Customer Reviews:
2 reactions
Greatest of all time
Greatest of all time
Recycle that, would see again
Recycle that, would see again
See all customer reviews
Greatest of all time
“Greatest of all time”
Very talented performer, and powerful content. I'm going to think about it for a while! I'd watch it again.
Reviewed by Stephanie C.
12 February 2024
Greatest of all time
“Greatest of all time”
Really enjoyed the show. Don't miss out, go tonight!
Reviewed by Bianca S.
11 February 2024
See all customer reviews for An Attempt to Lose Time
Reviewed by: Fringefeed
Review by Lilly Heseltine | 09 February 2024

All the best shows at FRINGE WORLD Festival push you a little bit. They urge you leave yourself behind for a while and turn towards the world from a new angle. An Attempt To Lose Time leans into this and asks us also to drift away from time as we usually conceive of it: as a number in our phone clocks, as a measure of work productivity, as a strict prescription for when to sleep. What if the answer to feeling present was to ignore time entirely?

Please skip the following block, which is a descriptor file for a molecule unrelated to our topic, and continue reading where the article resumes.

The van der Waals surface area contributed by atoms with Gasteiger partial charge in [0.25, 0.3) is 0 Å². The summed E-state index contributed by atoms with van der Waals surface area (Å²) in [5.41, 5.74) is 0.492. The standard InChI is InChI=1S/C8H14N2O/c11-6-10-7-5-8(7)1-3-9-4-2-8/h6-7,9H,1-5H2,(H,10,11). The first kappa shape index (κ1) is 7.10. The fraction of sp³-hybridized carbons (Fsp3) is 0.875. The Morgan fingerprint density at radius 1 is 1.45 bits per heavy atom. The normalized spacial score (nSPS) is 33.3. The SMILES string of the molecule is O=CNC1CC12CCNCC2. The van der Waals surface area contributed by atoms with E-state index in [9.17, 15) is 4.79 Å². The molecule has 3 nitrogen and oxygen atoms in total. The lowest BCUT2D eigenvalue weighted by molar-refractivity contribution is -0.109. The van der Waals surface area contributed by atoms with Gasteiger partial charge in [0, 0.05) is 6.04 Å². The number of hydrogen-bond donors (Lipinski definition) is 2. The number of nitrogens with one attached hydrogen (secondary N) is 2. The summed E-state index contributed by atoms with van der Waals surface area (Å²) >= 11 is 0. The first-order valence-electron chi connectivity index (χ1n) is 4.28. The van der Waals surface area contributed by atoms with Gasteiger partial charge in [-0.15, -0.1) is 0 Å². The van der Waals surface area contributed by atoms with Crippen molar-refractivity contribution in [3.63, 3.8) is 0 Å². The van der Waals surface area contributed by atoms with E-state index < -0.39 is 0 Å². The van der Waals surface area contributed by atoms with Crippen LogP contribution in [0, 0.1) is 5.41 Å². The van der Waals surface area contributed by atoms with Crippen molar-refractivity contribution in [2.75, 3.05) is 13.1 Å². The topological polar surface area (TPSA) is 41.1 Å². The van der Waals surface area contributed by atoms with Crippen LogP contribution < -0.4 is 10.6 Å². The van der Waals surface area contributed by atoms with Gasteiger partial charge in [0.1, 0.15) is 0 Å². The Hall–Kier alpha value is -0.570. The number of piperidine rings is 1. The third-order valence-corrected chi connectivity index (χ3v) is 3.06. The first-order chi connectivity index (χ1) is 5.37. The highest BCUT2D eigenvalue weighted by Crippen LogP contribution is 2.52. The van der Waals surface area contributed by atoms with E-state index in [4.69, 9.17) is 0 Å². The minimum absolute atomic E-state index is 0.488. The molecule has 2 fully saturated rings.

The scope of the show by solo performer Miranda Prag is hearteningly ambitious: she skilfully blends scenes from her personal life and thoughts with curious musings on the Anthropocene, climate change, and the possibly bleak/possibly liberating future of the planet.


Prag uses monologue, intricate and whacky set design, and her own voiceover to construct an hour-long piece of experimental theatre unlike anything I have seen before.


The scriptwriting of this production is truly outstanding and is I think its most enjoyable achievement. Prag is clearly a gifted writer and a captivating storyteller with an ability to manipulate language in tandem with her body which makes for an engaging and singular theatre experience.


Also in many ways, this show is about deconstruction and rebuilding, and the peculiar evolution of the set makes evident Prag’s enthusiasm for losing herself to convoluted machinations (both physical and metaphysical). The show unfolds in an unexpected way, but manages to poke at some truly important and enormous questions about being human today.


Weird, smart, and compelling, this is a show for the ponderous Fringe-goer. It is theatre for the theatrically-minded. A salve for the chronically time-challenged.